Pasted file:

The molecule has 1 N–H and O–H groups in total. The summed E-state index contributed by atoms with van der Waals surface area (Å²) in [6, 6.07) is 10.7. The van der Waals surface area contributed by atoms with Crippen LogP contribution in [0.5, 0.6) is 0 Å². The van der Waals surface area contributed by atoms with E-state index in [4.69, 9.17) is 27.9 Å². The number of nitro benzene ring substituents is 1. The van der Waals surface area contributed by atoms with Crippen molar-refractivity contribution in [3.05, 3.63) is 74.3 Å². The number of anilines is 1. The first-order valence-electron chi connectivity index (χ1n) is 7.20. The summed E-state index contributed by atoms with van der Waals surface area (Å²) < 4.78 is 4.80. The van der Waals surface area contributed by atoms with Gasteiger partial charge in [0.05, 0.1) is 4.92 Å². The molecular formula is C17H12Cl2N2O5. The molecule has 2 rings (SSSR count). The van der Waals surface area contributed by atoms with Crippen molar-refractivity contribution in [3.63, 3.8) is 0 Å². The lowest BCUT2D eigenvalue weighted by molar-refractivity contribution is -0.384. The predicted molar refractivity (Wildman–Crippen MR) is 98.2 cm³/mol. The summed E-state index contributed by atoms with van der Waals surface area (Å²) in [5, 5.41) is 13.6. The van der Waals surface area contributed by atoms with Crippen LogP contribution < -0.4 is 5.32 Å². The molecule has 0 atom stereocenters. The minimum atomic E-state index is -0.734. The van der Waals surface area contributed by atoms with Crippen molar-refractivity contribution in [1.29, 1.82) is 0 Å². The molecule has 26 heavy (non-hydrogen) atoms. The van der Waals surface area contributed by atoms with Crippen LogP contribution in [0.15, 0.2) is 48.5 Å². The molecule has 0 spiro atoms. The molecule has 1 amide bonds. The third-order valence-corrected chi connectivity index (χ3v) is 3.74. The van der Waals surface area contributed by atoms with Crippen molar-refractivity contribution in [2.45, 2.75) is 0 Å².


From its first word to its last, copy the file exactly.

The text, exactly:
The molecule has 1 N–H and O–H groups in total. The summed E-state index contributed by atoms with van der Waals surface area (Å²) in [6, 6.07) is 10.7. The van der Waals surface area contributed by atoms with Crippen LogP contribution in [0.5, 0.6) is 0 Å². The van der Waals surface area contributed by atoms with E-state index in [4.69, 9.17) is 27.9 Å². The number of nitro benzene ring substituents is 1. The van der Waals surface area contributed by atoms with Crippen molar-refractivity contribution in [3.05, 3.63) is 74.3 Å². The number of anilines is 1. The first-order valence-electron chi connectivity index (χ1n) is 7.20. The summed E-state index contributed by atoms with van der Waals surface area (Å²) < 4.78 is 4.80. The van der Waals surface area contributed by atoms with Gasteiger partial charge in [0.05, 0.1) is 4.92 Å². The molecular formula is C17H12Cl2N2O5. The molecule has 2 rings (SSSR count). The van der Waals surface area contributed by atoms with Crippen molar-refractivity contribution in [3.63, 3.8) is 0 Å². The lowest BCUT2D eigenvalue weighted by molar-refractivity contribution is -0.384. The predicted molar refractivity (Wildman–Crippen MR) is 98.2 cm³/mol. The summed E-state index contributed by atoms with van der Waals surface area (Å²) in [5, 5.41) is 13.6. The van der Waals surface area contributed by atoms with Crippen LogP contribution < -0.4 is 5.32 Å². The molecule has 0 atom stereocenters. The minimum atomic E-state index is -0.734. The van der Waals surface area contributed by atoms with Crippen molar-refractivity contribution in [1.29, 1.82) is 0 Å². The molecule has 26 heavy (non-hydrogen) atoms. The van der Waals surface area contributed by atoms with Crippen LogP contribution in [0.15, 0.2) is 48.5 Å². The molecule has 0 spiro atoms. The molecule has 1 amide bonds. The third-order valence-corrected chi connectivity index (χ3v) is 3.74. The van der Waals surface area contributed by atoms with Crippen molar-refractivity contribution in [2.45, 2.75) is 0 Å².